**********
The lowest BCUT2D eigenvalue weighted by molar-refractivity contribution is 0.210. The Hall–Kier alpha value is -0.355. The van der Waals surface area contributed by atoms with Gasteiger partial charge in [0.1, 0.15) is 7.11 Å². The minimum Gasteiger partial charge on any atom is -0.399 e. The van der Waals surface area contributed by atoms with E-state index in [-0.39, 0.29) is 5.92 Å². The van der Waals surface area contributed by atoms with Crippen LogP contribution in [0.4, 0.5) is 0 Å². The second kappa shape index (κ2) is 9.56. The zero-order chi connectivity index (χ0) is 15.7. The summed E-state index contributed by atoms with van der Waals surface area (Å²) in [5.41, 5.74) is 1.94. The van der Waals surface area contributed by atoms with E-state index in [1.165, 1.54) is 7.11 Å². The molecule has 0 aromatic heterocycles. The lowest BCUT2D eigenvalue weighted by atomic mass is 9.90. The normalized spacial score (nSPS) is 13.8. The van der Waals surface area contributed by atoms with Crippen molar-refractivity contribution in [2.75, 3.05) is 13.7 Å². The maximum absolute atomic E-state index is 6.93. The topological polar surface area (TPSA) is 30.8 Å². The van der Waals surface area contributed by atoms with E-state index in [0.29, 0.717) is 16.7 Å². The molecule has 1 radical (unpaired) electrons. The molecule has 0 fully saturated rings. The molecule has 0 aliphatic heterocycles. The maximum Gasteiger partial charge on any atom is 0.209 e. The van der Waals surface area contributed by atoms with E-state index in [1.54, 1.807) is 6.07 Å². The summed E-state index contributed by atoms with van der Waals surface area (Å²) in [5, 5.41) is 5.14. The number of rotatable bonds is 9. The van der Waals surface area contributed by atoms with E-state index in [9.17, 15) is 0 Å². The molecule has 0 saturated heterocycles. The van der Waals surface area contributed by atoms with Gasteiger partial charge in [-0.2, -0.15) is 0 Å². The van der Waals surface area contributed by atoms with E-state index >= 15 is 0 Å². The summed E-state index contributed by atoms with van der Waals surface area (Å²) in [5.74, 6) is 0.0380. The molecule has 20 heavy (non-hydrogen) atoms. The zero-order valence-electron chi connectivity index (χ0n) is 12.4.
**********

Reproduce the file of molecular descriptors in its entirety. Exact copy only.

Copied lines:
The lowest BCUT2D eigenvalue weighted by molar-refractivity contribution is 0.210. The Hall–Kier alpha value is -0.355. The van der Waals surface area contributed by atoms with Gasteiger partial charge in [0.1, 0.15) is 7.11 Å². The minimum Gasteiger partial charge on any atom is -0.399 e. The van der Waals surface area contributed by atoms with E-state index in [-0.39, 0.29) is 5.92 Å². The van der Waals surface area contributed by atoms with Crippen LogP contribution in [0.4, 0.5) is 0 Å². The second kappa shape index (κ2) is 9.56. The zero-order chi connectivity index (χ0) is 15.7. The summed E-state index contributed by atoms with van der Waals surface area (Å²) in [5.41, 5.74) is 1.94. The van der Waals surface area contributed by atoms with E-state index in [1.165, 1.54) is 7.11 Å². The molecule has 0 aromatic heterocycles. The lowest BCUT2D eigenvalue weighted by atomic mass is 9.90. The normalized spacial score (nSPS) is 13.8. The van der Waals surface area contributed by atoms with Crippen molar-refractivity contribution in [2.75, 3.05) is 13.7 Å². The maximum absolute atomic E-state index is 6.93. The topological polar surface area (TPSA) is 30.8 Å². The van der Waals surface area contributed by atoms with E-state index in [0.29, 0.717) is 16.7 Å². The molecule has 1 radical (unpaired) electrons. The molecule has 0 fully saturated rings. The molecule has 0 aliphatic heterocycles. The maximum Gasteiger partial charge on any atom is 0.209 e. The van der Waals surface area contributed by atoms with E-state index in [1.54, 1.807) is 6.07 Å². The summed E-state index contributed by atoms with van der Waals surface area (Å²) in [5, 5.41) is 5.14. The number of rotatable bonds is 9. The van der Waals surface area contributed by atoms with E-state index in [9.17, 15) is 0 Å². The molecule has 0 saturated heterocycles. The van der Waals surface area contributed by atoms with Gasteiger partial charge in [-0.2, -0.15) is 0 Å². The van der Waals surface area contributed by atoms with E-state index >= 15 is 0 Å². The summed E-state index contributed by atoms with van der Waals surface area (Å²) in [5.74, 6) is 0.0380. The molecule has 20 heavy (non-hydrogen) atoms. The zero-order valence-electron chi connectivity index (χ0n) is 12.4.